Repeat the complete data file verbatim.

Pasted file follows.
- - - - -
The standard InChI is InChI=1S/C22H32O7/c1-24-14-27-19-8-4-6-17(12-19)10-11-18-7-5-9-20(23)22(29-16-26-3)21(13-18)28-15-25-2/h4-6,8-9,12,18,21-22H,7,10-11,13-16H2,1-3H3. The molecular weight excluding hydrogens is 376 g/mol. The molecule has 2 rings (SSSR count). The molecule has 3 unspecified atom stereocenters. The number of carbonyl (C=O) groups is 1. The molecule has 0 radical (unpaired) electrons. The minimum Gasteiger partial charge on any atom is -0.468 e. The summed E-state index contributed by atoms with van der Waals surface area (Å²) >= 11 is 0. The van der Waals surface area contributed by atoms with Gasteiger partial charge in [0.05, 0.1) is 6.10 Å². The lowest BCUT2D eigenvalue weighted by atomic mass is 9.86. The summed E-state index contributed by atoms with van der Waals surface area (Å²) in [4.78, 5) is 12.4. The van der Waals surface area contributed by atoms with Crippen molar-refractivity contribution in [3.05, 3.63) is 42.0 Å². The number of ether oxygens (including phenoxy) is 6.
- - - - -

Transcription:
The standard InChI is InChI=1S/C22H32O7/c1-24-14-27-19-8-4-6-17(12-19)10-11-18-7-5-9-20(23)22(29-16-26-3)21(13-18)28-15-25-2/h4-6,8-9,12,18,21-22H,7,10-11,13-16H2,1-3H3. The molecular weight excluding hydrogens is 376 g/mol. The molecule has 2 rings (SSSR count). The molecule has 3 unspecified atom stereocenters. The number of carbonyl (C=O) groups is 1. The molecule has 0 radical (unpaired) electrons. The minimum Gasteiger partial charge on any atom is -0.468 e. The summed E-state index contributed by atoms with van der Waals surface area (Å²) >= 11 is 0. The van der Waals surface area contributed by atoms with Gasteiger partial charge in [0.05, 0.1) is 6.10 Å². The lowest BCUT2D eigenvalue weighted by atomic mass is 9.86. The summed E-state index contributed by atoms with van der Waals surface area (Å²) in [4.78, 5) is 12.4. The van der Waals surface area contributed by atoms with Crippen molar-refractivity contribution in [3.05, 3.63) is 42.0 Å². The number of ether oxygens (including phenoxy) is 6.